Neon in Nevada, Silicon Valley, Facebook, More: Wednesday Afternoon ResearchBuzz, September 22, 2021


Nevada Today: Neon in Nevada: Preserving the glow of neon. “I’m excited to work for the University Libraries again on the Neon in Nevada Project. The team working on the project collected and processed thousands of images of neon signs across Nevada and preserved them in an interactive digital archive that is now accessible to the public. I am grateful to work on this project because I believe it’s important to showcase the neon sign jewels that exist across Nevada. The goal was to create a space where people in Nevada and elsewhere can view and interact with a vast collection of neon signs from all corners of the state in one place. The Neon in Nevada website and digital archive is a showcase of Nevada’s pride illuminated in neon, telling a vast visual and cultural history of our state.”


AP: Apple, Google raise new concerns by yanking Russian app. “Big Tech companies that operate around the globe have long promised to obey local laws and to protect civil rights while doing business. But when Apple and Google capitulated to Russian demands and removed a political-opposition app from their local app stores, it raised worries that two of the world’s most successful companies are more comfortable bowing to undemocratic edicts — and maintaining a steady flow of profits — than upholding the rights of their users.”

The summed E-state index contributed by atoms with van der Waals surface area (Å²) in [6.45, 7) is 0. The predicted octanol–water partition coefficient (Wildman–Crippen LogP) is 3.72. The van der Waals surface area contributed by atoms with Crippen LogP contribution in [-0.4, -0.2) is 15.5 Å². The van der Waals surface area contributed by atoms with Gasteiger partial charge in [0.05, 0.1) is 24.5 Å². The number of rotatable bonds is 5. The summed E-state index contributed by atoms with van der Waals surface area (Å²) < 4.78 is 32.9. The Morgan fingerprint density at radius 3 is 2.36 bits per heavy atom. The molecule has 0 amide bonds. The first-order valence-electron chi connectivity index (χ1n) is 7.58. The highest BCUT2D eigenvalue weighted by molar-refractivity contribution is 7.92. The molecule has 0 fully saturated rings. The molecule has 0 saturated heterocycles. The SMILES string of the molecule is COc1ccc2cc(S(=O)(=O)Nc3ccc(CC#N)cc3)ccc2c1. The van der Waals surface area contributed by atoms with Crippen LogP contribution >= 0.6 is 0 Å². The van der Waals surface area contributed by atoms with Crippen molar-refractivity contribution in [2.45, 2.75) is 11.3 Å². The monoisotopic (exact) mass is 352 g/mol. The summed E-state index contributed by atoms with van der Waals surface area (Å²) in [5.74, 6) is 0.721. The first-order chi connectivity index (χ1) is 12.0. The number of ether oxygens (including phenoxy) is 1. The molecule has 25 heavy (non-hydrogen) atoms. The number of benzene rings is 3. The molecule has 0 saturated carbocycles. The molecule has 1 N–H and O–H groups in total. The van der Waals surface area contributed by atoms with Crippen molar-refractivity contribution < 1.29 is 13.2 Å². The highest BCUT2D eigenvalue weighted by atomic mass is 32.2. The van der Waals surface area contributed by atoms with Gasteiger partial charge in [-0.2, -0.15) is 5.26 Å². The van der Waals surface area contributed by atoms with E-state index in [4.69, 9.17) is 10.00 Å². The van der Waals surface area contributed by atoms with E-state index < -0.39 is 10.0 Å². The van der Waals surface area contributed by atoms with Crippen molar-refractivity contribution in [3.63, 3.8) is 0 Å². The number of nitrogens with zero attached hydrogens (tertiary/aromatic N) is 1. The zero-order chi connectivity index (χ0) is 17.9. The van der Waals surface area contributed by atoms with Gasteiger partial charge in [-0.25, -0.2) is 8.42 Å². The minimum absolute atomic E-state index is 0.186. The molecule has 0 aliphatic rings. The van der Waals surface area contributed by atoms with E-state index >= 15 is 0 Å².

Washington Post: Senate hearing on ‘big data’ morphs into grilling over how Facebook harms teens. “Few things unite U.S. lawmakers in anger like a massive corporation hurting kids. That became abundantly clear at an antitrust hearing Tuesday, as senators took a major detour from its focus — ostensibly about how tech giants’ troves of data hurt competition — to lay into Facebook over explosive reporting suggesting it downplayed Instagram’s toxic impact on teen girls.”


California State University, Dominguez Hills: CSUDH Gerth Archives Obtains L.A. Free Press Collection. “The CSUDH Gerth Archives and Special Collections just got a lot ‘freakier’ with the acquisition of the archives of the L.A. Free Press, one of the first and most important underground newspapers of the late 1960s and early 1970s. The collection had belonged to Art Kunkin, the publisher and editor of the Free Press from its inception in 1964 until 1972. When Kunkin passed away in 2019 at the age of 91, his daughter began looking for an archive to house the large collection. She chose the Gerth Archives due to their dedication to archiving alternative voices from the local community.”

Seacoastonline: ‘Wonderful asset’: York Public Library begins digitizing full archive of The York Weekly. “The public’s access to local newspaper archives will soon improve dramatically, [Joel] Lefever said, thanks to a major project initiated by York Public Library Executive Director Michelle Sampson. Lefever hand-delivered two boxes of microfilm to Sampson on Thursday, Sept. 16, so YPL can have the microfilm records digitized, converted into a searchable format and made publicly available online.”